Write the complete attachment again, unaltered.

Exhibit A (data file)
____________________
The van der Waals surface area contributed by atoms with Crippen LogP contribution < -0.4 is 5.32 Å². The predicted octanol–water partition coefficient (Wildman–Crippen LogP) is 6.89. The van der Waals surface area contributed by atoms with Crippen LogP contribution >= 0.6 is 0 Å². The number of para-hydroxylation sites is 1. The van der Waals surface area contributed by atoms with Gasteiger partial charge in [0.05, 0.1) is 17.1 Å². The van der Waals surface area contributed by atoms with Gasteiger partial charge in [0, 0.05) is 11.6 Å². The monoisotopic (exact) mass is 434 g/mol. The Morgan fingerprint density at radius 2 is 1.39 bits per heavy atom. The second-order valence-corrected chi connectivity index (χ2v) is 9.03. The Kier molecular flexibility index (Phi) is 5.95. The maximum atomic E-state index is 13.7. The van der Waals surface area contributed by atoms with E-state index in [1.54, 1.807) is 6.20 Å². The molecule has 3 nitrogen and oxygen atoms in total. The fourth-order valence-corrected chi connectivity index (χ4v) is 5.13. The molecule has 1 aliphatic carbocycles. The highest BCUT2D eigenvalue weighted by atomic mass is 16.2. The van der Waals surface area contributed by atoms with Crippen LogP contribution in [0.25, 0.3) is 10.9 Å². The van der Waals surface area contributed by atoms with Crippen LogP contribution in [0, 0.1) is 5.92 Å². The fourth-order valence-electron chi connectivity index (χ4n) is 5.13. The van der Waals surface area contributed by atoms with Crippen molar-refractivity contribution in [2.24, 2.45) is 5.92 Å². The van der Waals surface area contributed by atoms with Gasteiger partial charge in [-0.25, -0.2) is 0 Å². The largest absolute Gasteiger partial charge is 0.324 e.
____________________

The van der Waals surface area contributed by atoms with Crippen LogP contribution < -0.4 is 5.32 Å². The predicted octanol–water partition coefficient (Wildman–Crippen LogP) is 6.89. The van der Waals surface area contributed by atoms with Crippen LogP contribution >= 0.6 is 0 Å². The number of para-hydroxylation sites is 1. The van der Waals surface area contributed by atoms with Gasteiger partial charge in [0.05, 0.1) is 17.1 Å². The van der Waals surface area contributed by atoms with Gasteiger partial charge in [0, 0.05) is 11.6 Å². The monoisotopic (exact) mass is 434 g/mol. The Morgan fingerprint density at radius 2 is 1.39 bits per heavy atom. The second-order valence-corrected chi connectivity index (χ2v) is 9.03. The Kier molecular flexibility index (Phi) is 5.95. The maximum atomic E-state index is 13.7. The van der Waals surface area contributed by atoms with E-state index in [1.54, 1.807) is 6.20 Å². The molecule has 3 nitrogen and oxygen atoms in total. The fourth-order valence-corrected chi connectivity index (χ4v) is 5.13. The molecule has 1 aliphatic carbocycles. The highest BCUT2D eigenvalue weighted by atomic mass is 16.2. The van der Waals surface area contributed by atoms with Crippen LogP contribution in [0.25, 0.3) is 10.9 Å². The van der Waals surface area contributed by atoms with Crippen LogP contribution in [0, 0.1) is 5.92 Å². The fourth-order valence-electron chi connectivity index (χ4n) is 5.13. The van der Waals surface area contributed by atoms with Crippen molar-refractivity contribution in [2.24, 2.45) is 5.92 Å². The van der Waals surface area contributed by atoms with Gasteiger partial charge in [-0.25, -0.2) is 0 Å². The largest absolute Gasteiger partial charge is 0.324 e.